On 27 September 1701, the same day he gave bond for the estate of his brother Joseph, he did the same on the estate of his brother Benjamin, apparently on a false report of his death. He was "of Bradford" when he gave bond again with Robert Mullican, said bond also being witnessed by John and Hannah Higginson. An inventory was taken on 22 October 1701 by the same Richard Kimball and Jonas Platts which included "about sixten acres of land and Medow".(78) But Benjamin was alive and well and living in Maryland, and he was back in Massachusetts in 1709, evidently to rectify the situation. On 4 April 1709 John, still said to be "of Bradford" and Benjamin signed an agreement -- John "did In ye Absence of Benja Wallingford take out Admn on said Benja Lands as may appear by Record. It is agreed by both parties yt if said administration shall have ye Improvement of said Estate for ye Time past. In consideration of his trouble Charge & care In Managing said Estate & do hereby acquitt & release ye said Admr for any reckoning considering his Adminstration & ye said Benja to Enjoy & possess all his [illeg.] of right Divided to him."(79)
John Wallingford "of Bradford" was administrator of the estate of his mother "Sarah Wallingford alias Mash" [sic], giving bond on 22 August 1709 with Joseph Peasley of Haverhill, Mass. and John Wicom of Newbury, Mass. He signed by mark, not a signature. On the back of this bond notice he is called "eldest surviving son of Sarah Wallingford alias Mash", and she is described as "Relict of Nicholas Wallingford of Bradford".(80)
Master Tate's diary reports that "Mrs. Susannah Wallingford, Widow of Jn. Wallingford, deceased, died on Sunday, February 9, 1772"(81). Shackford(82) speculates that this John may have taken this Susannah as a second wife, but the differences in their apparent ages makes this unlikely, unless, of course, he married a young girl while he was an old man.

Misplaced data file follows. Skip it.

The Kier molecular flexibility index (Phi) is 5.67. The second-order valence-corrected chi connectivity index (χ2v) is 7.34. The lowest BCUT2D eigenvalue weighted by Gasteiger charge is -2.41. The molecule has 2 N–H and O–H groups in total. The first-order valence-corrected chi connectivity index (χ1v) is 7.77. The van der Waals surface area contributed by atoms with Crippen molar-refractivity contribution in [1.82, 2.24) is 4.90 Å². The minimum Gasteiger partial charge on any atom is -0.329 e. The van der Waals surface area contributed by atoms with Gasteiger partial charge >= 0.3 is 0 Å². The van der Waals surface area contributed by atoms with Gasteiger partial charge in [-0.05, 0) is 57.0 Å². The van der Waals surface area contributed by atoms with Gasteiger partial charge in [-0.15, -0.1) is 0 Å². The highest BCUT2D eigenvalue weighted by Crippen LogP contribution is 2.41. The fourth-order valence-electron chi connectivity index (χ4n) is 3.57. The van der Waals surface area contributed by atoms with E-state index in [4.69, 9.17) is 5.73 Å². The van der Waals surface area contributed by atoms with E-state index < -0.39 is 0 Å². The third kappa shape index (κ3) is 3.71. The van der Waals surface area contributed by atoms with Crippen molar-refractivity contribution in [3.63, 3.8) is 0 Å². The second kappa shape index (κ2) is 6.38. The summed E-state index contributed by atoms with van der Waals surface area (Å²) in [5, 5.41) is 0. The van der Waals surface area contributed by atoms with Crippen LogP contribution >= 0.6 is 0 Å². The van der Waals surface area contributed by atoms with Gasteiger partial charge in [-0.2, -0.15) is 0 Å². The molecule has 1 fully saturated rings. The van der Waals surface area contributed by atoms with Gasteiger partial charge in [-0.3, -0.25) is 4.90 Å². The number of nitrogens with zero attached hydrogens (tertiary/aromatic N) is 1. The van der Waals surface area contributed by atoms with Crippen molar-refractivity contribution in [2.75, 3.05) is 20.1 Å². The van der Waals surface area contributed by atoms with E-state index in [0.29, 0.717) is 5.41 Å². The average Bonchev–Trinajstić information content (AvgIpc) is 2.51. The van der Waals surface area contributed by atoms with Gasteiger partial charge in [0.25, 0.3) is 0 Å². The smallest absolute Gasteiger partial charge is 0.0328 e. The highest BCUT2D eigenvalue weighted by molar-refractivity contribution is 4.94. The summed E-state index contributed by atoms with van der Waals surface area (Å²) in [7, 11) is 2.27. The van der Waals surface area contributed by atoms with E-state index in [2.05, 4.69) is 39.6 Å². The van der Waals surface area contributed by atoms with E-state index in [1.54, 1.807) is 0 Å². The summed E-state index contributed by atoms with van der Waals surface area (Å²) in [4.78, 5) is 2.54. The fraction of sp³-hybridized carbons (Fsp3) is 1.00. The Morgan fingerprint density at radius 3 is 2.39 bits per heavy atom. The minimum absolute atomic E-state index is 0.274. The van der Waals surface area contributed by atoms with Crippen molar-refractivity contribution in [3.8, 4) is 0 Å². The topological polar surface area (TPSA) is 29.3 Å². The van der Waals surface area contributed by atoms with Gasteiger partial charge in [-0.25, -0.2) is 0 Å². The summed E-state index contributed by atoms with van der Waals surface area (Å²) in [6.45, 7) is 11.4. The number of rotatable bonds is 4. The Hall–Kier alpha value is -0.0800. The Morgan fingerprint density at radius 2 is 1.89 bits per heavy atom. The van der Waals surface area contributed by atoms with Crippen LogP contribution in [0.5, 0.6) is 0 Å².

All of John and Mary's children seem to be accounted for with no apparent gaps in years after their marriage. But if they moved part or full time to Dover, N.H. after the birth of Abigail in 1702 is it possible that they had other children born in that area who weren't recorded? It might explain several unconnected Wallingfords around that time period.
John Wallingford and Mary Tuttle had the following children:
+ 16 i. John3 Wallingford was born 14 December 1688.
+ 17 ii. Nicholas Wallingford was born 28 October or November 1691.
+ 18 iii. Sarah Wallingford was born 29 December 1693.
19 iv. Ebenezer Wallingford was born in Bradford, Essex County, Massachusetts 30 September 1695.(83) Ebenezer died in 1721, in Dover, New Hampshire, at 25 years of age. He died between 19 August and 6 September 1721. These were the dates of his will.(84) On 16 July 1717 Ebenezer Wallingford received "this foregoing deed of sale" from his grandfather John Tuttle of Dover, land in Dover.(85)
On 12 August 1717 Ebenezer of Dover, yeoman, sued William Blackston (also Brackston) of Dover, yeoman, for £29 to collect an overdue note of £14 10s dated 14 February 1716/17. Blackston's estate was attached by the court on 16 August.(86)
On 2 February 1720 he called on the lot layers of Dover "to Renew the bounds of a Grant of 60 Acres Lott of Land which was Laid out to Israill Hodgdun". This land bordered some other land already in Ebenezer's possession.(87) On 18 November 1720 he this land from Israel Hodgdon Jr.(88) He was engaged to be married to Susannah Cotton at the time he died. In his will he described himself as "very Sick and weak in Body". He left all of his 60 acres of land in Dover and most of his other property to his fiancee, whom he describes as "my Dearly beloved Spouse and ffriend". She was also made executrix of the will. Susanna was the daughter of John and Sarah (Hearle) Cotton of Portsmouth, and married William Young in Portsmouth the following May 27, 1722.(89) [Their first child Elizabeth Young wasn't born until 1723 so couldn't have been Ebenezer's child.] Also in his will he left "all my wearing apperrill to be Equeally Divided between them" to his "beloved Brothers: that is to say, my Brother John Wallingford Thomas Wallingford and James Clements".(90)
+ 20 v. Col. Thomas Wallingford was born 28 July 1697.
+ 21 vi. Judith Wallingford was born in March 1699/1700.
22 vii. Abigail Wallingford was born in Bradford, Essex County, Massachusetts 27 September 1702.(91)